The crisis in Turkey means tens of thousands of holidaymakers have had their travel plans thrown into chaos just as the peak holiday season is set to kick off.
In what has widely been described as a coup, there has been large scale military action in the country, with the army deployed to streets and widespread reports of gunfire and explosions in the major cities of Ankara and Istanbul.
While this is a fast moving story, here are your rights as we understand them on Saturday morning if you're going to the hugely popular tourist hotspot. But please double-check with your airline, travel agent or tour operator before acting on them.
Is it safe to travel to Turkey? What do the authorities say?
The official Foreign Office advice on Saturday morning is "we strongly advise you to stay indoors, avoid public places, in particular demonstrations, and remain vigilant".
This stops short of advising you not to travel at all to the country but clearly some will want to stay at home or change their plans.
The Foreign Office does, however, advise against travel to some remote regions. Stay updated via the Foreign and Commonwealth Office website.
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ABTA, the travel industry trade body, says the majority of British travellers to Turkey will fly directly to beach resorts on its south coast which are hundreds of miles away from the worst affected areas.
It estimates there are currently 50,000 people on holiday with its members in Turkey.
Will my flight still go ahead?
A few flights have been cancelled, according to the Foreign Office, though most are still operating. ABTA says "holiday programmes to resort areas continue to operate".
It's best to check with your airline or tour operator first. Easyjet says it will "continue flying but this will be kept under review", British Airways says "we are keeping flights to Turkey under review", while Turkish Airlines says "our operations at Istanbul Ataturk Airport have gone back to routine conditions".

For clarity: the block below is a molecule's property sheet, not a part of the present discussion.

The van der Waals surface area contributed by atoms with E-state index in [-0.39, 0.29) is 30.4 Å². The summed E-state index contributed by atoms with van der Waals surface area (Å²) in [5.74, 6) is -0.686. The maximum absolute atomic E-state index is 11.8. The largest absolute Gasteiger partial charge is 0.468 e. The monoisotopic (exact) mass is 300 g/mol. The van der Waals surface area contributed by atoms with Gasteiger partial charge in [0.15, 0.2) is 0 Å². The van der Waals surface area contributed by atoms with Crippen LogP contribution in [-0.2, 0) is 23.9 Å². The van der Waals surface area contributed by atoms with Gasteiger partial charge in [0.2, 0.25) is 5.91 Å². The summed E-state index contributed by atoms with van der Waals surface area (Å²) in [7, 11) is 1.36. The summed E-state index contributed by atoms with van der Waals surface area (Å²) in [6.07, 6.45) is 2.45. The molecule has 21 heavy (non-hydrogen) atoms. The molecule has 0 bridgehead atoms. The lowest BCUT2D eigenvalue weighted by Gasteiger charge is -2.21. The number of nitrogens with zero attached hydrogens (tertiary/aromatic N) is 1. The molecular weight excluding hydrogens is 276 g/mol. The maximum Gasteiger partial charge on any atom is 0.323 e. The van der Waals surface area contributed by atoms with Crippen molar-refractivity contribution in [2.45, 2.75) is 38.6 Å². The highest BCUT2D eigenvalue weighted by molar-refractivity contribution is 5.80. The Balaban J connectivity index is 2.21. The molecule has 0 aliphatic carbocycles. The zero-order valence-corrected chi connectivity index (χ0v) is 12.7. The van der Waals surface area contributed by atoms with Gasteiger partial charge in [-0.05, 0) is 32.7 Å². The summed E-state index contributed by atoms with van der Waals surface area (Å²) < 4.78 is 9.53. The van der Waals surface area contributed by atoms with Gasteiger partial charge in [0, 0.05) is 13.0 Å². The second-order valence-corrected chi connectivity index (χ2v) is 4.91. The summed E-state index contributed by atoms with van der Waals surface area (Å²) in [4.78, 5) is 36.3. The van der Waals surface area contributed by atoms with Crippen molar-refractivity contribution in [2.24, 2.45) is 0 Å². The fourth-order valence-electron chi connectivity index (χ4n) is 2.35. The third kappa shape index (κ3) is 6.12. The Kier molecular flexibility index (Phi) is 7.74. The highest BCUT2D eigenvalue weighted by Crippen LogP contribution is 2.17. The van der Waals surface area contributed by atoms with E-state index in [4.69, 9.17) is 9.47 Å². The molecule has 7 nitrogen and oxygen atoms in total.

I want to cancel my flight. What are my rights?
Check with your airline as it may let you cancel as a gesture of goodwill, but technically you may still be bound to the terms of the flight, ie, if it's non-refundable you may not be able to get any money back.
Here are some published policies:
- British Airways says if you're due to travel to/from Turkey on Sunday 17 or Monday 18 July you can rebook to travel on a future date.
- Thomas Cook says it's offering free amendments and cancellations for all customers due to fly to Turkey on Saturday 16 July and Sunday 17 July.
- Thomson says customers due to depart on Saturday and who no longer wish to travel can cancel and receive a full refund, or amend to another holiday.
- Easyjet and Turkish Airlines had yet to reveal their cancellation policies as we published.
I want to cancel my hotel or package. What are my rights?
As with flights, check with your hotel or tour operator in case they will let you make changes.
It may be easier to cancel with a package holiday, particularly given Thomas Cook and Thomson are claiming to be flexible.
If your hotel stay is refundable, as many are, then just simply cancel it with whoever you made the booking with.
You can also stay up-to-date via the ABTA website.
I'm in Turkey and want to come home early. What can I do?
Contact your airline or tour operator to check its policy. As you can see from the sections above, some firms allow changes, so you may be in luck, subject to availability.
Of course, given the tensions in Turkey, this is dependent on airports remaining open.
I still want to go. Will my travel insurance be valid?
Normally, insurance is still valid unless Foreign Office advice is not to travel somewhere. It's nevertheless worth contacting your insurer to check.
I want to cancel and can't get a refund. Will my travel insurance cover it?
Check with your insurer but be warned that many policies exclude cancellation due to political unrest, while some exclude cancellation altogether.